Engaging Quickly & Powerfully, Just look at #blacklivesmatter
In the Democratic debate over a month ago, there were dozens of issues that were brought up and discussed. Issues that have been present for decades. However, #blacklivesmatter was a topic brought to the forefront by lots of people pushing the conversation with passion and purpose. It was clear that this conversation started online and became real in large part because of mobilizing a community around one targeted movement.
Twitter is the Listening Glass on the Wall of the World
One of our partners,Verifeed, helped us identify what conversations were happening, and how they were evolving. Some of the best insights from the month of March were looking at the most impactful tweets. These are Tweets that had the most reach from the top 10 influencers in personal branding. We validated the hashtags that were optimal to use like #personalbrand, #thoughtleadership, #reputation, #introvert, #interview. Some of these we knew, and some were new to us as we looked at how people were talking, not how we were talking. You have to meet your target audience where they are. This allows you to listen better and react faster.
People are Watching & Paying Attention
Although many companies have a Facebook page, one of the most startling pieces of information I saw was from Weber Shandwick on the"Social CEO". The research produced on this highlighted that if a CEO had a Twitter account, they were perceived as ~75% more innovative than if they had no Twitter account. This is pretty amazing and speaks to how relevant being on social is for companies and their leadership team. Employees want to see the face of the company, customers want to be able to interact with a human, and new prospects want to be inspired by a person to engage, not a logo.
In June 2011, only four Fortune 100 CEOs were even on Twitter. Brian Dunn, the CEO of Best Buy, was one of the first CEOs to tweet in 2009. It is not clear that necessarily helped Best Buy be perceived as more innovative. However, think about if he was not on Twitter, the perception might be worse.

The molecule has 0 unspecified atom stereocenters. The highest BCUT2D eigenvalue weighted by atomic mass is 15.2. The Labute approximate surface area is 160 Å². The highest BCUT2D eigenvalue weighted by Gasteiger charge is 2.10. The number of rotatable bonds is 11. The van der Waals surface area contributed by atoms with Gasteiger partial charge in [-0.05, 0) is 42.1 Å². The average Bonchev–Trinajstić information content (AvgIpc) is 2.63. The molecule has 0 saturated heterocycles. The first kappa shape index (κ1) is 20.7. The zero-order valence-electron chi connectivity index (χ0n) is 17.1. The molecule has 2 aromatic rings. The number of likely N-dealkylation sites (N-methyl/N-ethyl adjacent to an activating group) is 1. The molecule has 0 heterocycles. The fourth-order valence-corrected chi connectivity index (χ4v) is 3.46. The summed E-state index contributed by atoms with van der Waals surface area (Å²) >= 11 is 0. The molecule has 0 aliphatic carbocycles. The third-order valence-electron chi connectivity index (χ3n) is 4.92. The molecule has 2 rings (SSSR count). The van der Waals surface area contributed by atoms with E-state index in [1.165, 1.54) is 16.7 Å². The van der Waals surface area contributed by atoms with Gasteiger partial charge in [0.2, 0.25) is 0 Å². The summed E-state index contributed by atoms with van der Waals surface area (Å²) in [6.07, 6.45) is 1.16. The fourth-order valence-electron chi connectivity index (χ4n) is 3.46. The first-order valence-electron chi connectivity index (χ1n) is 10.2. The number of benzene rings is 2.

CEOs can also use Twitter to engage quickly when there is a scandal or issue. Whether it is the CEO of Malaysian Airlines engaging after missing flights, where Twitter allowed him to put a face to the company, or Dave Morin, CEO of the Path, where he quickly wrote an apology on Twitter after the their business practices were being questioned.
So what does this mean for you?
The critical next step is to figure out if your audience is on Twitter, and of the 100 million active daily Twitter users, it is likely many of them are. Then once you know who they are, figure out how best to personalize and target your content strategy, marketing and business goals, and investment appetite.
If used correctly, Twitter can be a powerful tool in your marketing toolkit. But if you’re impatient and just Tweet and Retweet without intention or clarity of purpose, the odds of succeeding are not in your favor.
Be your best self,
*Originally posted here in partnership with Verifeed.
Jen Dalton, CEO of BrandMirror, has over 15 years of experience in strategy, marketing and coaching. She specializes in building your digital thought leadership on LinkedIn and other social media. She has spoken to and coached thousands of individuals and entrepreneurs about defining their brands, crafting their stories, and how to stand out. She is an international speaker and has worked with companies like the Navy, GE, IBM, Capital One, 1776, C-Lever, and more. In addition, Jen joined the Executive Coaching team in 2014 at Georgetown University and works with their Executive MBA candidates. Jen is currently a Senior Industry Fellow at the Georgetown University Women’s Leadership Institute. She believes you need to be a noise-breaker, not a noise-maker.